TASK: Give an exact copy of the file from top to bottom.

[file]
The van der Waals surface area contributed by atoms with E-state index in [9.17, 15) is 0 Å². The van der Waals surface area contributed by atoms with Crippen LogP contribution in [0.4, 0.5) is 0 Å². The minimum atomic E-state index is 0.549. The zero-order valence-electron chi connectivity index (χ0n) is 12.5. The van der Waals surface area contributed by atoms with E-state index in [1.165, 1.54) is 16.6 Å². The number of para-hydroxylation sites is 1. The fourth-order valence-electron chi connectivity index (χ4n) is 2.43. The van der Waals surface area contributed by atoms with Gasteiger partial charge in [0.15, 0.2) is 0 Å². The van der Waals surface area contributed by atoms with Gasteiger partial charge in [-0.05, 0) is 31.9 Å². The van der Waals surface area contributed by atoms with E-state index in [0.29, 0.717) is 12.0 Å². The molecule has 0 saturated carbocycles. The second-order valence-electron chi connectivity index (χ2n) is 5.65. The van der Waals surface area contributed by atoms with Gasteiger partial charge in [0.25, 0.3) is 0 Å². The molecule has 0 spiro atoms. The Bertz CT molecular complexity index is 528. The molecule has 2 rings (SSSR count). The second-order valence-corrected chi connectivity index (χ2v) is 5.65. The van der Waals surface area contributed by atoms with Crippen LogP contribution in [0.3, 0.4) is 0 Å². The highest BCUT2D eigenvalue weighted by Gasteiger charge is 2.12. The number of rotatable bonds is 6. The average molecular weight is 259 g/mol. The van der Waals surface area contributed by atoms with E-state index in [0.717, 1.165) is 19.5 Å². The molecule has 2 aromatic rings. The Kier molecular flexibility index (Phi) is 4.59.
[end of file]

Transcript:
The van der Waals surface area contributed by atoms with E-state index in [9.17, 15) is 0 Å². The van der Waals surface area contributed by atoms with Crippen LogP contribution in [0.4, 0.5) is 0 Å². The minimum atomic E-state index is 0.549. The zero-order valence-electron chi connectivity index (χ0n) is 12.5. The van der Waals surface area contributed by atoms with E-state index in [1.165, 1.54) is 16.6 Å². The number of para-hydroxylation sites is 1. The fourth-order valence-electron chi connectivity index (χ4n) is 2.43. The van der Waals surface area contributed by atoms with Gasteiger partial charge in [0.15, 0.2) is 0 Å². The van der Waals surface area contributed by atoms with Gasteiger partial charge in [-0.05, 0) is 31.9 Å². The van der Waals surface area contributed by atoms with E-state index in [0.29, 0.717) is 12.0 Å². The molecule has 0 saturated carbocycles. The second-order valence-electron chi connectivity index (χ2n) is 5.65. The van der Waals surface area contributed by atoms with Gasteiger partial charge in [0.25, 0.3) is 0 Å². The molecule has 0 spiro atoms. The Bertz CT molecular complexity index is 528. The molecule has 2 rings (SSSR count). The second-order valence-corrected chi connectivity index (χ2v) is 5.65. The van der Waals surface area contributed by atoms with Crippen LogP contribution in [0.3, 0.4) is 0 Å². The highest BCUT2D eigenvalue weighted by Gasteiger charge is 2.12. The number of rotatable bonds is 6. The average molecular weight is 259 g/mol. The van der Waals surface area contributed by atoms with E-state index in [0.717, 1.165) is 19.5 Å². The molecule has 2 aromatic rings. The Kier molecular flexibility index (Phi) is 4.59.